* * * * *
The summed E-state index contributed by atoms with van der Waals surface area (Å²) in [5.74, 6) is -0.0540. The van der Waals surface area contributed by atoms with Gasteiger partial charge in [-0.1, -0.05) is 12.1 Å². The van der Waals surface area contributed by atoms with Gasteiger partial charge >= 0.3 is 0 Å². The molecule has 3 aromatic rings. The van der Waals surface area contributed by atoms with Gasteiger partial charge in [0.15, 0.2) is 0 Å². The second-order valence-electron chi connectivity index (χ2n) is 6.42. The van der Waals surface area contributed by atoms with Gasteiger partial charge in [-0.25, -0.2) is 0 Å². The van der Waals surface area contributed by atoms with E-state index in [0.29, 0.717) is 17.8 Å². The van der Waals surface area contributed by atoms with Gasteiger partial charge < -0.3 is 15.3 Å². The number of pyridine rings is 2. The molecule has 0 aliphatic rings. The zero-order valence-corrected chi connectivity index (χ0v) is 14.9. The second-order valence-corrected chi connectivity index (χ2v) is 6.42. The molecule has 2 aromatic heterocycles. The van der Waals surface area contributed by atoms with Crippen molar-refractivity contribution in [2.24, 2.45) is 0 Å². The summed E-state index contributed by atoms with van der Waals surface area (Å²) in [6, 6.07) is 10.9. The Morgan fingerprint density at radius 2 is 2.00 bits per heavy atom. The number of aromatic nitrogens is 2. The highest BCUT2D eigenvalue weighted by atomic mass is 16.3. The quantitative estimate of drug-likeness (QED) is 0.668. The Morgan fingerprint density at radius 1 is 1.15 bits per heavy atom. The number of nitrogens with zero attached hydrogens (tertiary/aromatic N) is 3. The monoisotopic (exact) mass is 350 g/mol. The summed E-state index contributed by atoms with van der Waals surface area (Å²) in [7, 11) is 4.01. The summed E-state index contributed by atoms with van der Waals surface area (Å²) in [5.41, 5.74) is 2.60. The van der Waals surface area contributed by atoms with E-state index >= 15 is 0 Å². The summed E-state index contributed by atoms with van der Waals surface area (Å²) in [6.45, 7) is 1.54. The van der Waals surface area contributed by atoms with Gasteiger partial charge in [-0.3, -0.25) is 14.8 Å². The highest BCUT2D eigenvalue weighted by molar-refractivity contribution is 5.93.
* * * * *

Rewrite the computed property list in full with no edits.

The summed E-state index contributed by atoms with van der Waals surface area (Å²) in [5.74, 6) is -0.0540. The van der Waals surface area contributed by atoms with Gasteiger partial charge in [-0.1, -0.05) is 12.1 Å². The van der Waals surface area contributed by atoms with Gasteiger partial charge >= 0.3 is 0 Å². The molecule has 3 aromatic rings. The van der Waals surface area contributed by atoms with Gasteiger partial charge in [0.15, 0.2) is 0 Å². The second-order valence-electron chi connectivity index (χ2n) is 6.42. The van der Waals surface area contributed by atoms with Gasteiger partial charge in [-0.25, -0.2) is 0 Å². The van der Waals surface area contributed by atoms with E-state index in [0.29, 0.717) is 17.8 Å². The van der Waals surface area contributed by atoms with Gasteiger partial charge < -0.3 is 15.3 Å². The number of pyridine rings is 2. The molecule has 0 aliphatic rings. The zero-order valence-corrected chi connectivity index (χ0v) is 14.9. The second-order valence-corrected chi connectivity index (χ2v) is 6.42. The molecule has 2 aromatic heterocycles. The van der Waals surface area contributed by atoms with Crippen molar-refractivity contribution in [2.24, 2.45) is 0 Å². The summed E-state index contributed by atoms with van der Waals surface area (Å²) in [6, 6.07) is 10.9. The Morgan fingerprint density at radius 2 is 2.00 bits per heavy atom. The number of aromatic nitrogens is 2. The highest BCUT2D eigenvalue weighted by atomic mass is 16.3. The quantitative estimate of drug-likeness (QED) is 0.668. The Morgan fingerprint density at radius 1 is 1.15 bits per heavy atom. The number of nitrogens with zero attached hydrogens (tertiary/aromatic N) is 3. The monoisotopic (exact) mass is 350 g/mol. The summed E-state index contributed by atoms with van der Waals surface area (Å²) in [7, 11) is 4.01. The summed E-state index contributed by atoms with van der Waals surface area (Å²) in [5.41, 5.74) is 2.60. The van der Waals surface area contributed by atoms with E-state index >= 15 is 0 Å². The summed E-state index contributed by atoms with van der Waals surface area (Å²) in [6.45, 7) is 1.54. The van der Waals surface area contributed by atoms with Gasteiger partial charge in [-0.3, -0.25) is 14.8 Å². The highest BCUT2D eigenvalue weighted by molar-refractivity contribution is 5.93.